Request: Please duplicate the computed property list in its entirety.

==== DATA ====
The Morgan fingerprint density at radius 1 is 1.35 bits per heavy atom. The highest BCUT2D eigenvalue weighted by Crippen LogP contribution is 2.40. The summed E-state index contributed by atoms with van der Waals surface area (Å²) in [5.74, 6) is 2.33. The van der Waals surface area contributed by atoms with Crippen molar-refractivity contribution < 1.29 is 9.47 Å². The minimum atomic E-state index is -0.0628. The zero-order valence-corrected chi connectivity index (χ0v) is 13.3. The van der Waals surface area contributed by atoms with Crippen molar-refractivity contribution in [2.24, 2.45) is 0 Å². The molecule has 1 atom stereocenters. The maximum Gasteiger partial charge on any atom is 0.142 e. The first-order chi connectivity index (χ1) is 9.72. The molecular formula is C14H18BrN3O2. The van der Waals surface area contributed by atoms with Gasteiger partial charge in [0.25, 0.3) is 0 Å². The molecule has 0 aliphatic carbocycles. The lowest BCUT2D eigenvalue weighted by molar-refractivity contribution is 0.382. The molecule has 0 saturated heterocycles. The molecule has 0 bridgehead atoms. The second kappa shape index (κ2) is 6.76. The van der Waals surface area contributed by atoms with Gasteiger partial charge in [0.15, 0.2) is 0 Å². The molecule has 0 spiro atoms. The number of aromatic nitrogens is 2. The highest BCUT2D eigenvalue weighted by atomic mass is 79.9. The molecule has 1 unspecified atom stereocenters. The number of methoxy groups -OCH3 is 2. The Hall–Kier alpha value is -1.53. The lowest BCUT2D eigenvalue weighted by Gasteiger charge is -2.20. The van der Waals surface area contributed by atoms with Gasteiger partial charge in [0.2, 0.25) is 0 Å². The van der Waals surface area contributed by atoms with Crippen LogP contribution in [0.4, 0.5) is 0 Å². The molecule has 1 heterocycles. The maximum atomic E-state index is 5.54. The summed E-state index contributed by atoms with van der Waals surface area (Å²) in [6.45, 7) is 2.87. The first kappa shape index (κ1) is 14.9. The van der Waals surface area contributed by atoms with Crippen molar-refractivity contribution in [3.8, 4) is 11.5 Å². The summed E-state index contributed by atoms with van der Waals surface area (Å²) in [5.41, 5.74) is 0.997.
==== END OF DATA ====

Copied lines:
The Morgan fingerprint density at radius 1 is 1.35 bits per heavy atom. The highest BCUT2D eigenvalue weighted by Crippen LogP contribution is 2.40. The summed E-state index contributed by atoms with van der Waals surface area (Å²) in [5.74, 6) is 2.33. The van der Waals surface area contributed by atoms with Crippen molar-refractivity contribution < 1.29 is 9.47 Å². The minimum atomic E-state index is -0.0628. The zero-order valence-corrected chi connectivity index (χ0v) is 13.3. The van der Waals surface area contributed by atoms with Crippen molar-refractivity contribution in [2.24, 2.45) is 0 Å². The molecule has 1 atom stereocenters. The maximum Gasteiger partial charge on any atom is 0.142 e. The first-order chi connectivity index (χ1) is 9.72. The molecular formula is C14H18BrN3O2. The van der Waals surface area contributed by atoms with Gasteiger partial charge in [0.25, 0.3) is 0 Å². The molecule has 0 aliphatic carbocycles. The lowest BCUT2D eigenvalue weighted by molar-refractivity contribution is 0.382. The molecule has 0 saturated heterocycles. The molecule has 0 bridgehead atoms. The second kappa shape index (κ2) is 6.76. The van der Waals surface area contributed by atoms with Gasteiger partial charge in [0.15, 0.2) is 0 Å². The molecule has 0 spiro atoms. The number of aromatic nitrogens is 2. The highest BCUT2D eigenvalue weighted by atomic mass is 79.9. The molecule has 1 unspecified atom stereocenters. The number of methoxy groups -OCH3 is 2. The Hall–Kier alpha value is -1.53. The lowest BCUT2D eigenvalue weighted by Gasteiger charge is -2.20. The van der Waals surface area contributed by atoms with Gasteiger partial charge in [0.2, 0.25) is 0 Å². The van der Waals surface area contributed by atoms with Crippen LogP contribution in [0.4, 0.5) is 0 Å². The molecule has 1 heterocycles. The maximum atomic E-state index is 5.54. The summed E-state index contributed by atoms with van der Waals surface area (Å²) in [6.45, 7) is 2.87. The first kappa shape index (κ1) is 14.9. The van der Waals surface area contributed by atoms with Crippen molar-refractivity contribution in [3.8, 4) is 11.5 Å². The summed E-state index contributed by atoms with van der Waals surface area (Å²) in [5.41, 5.74) is 0.997.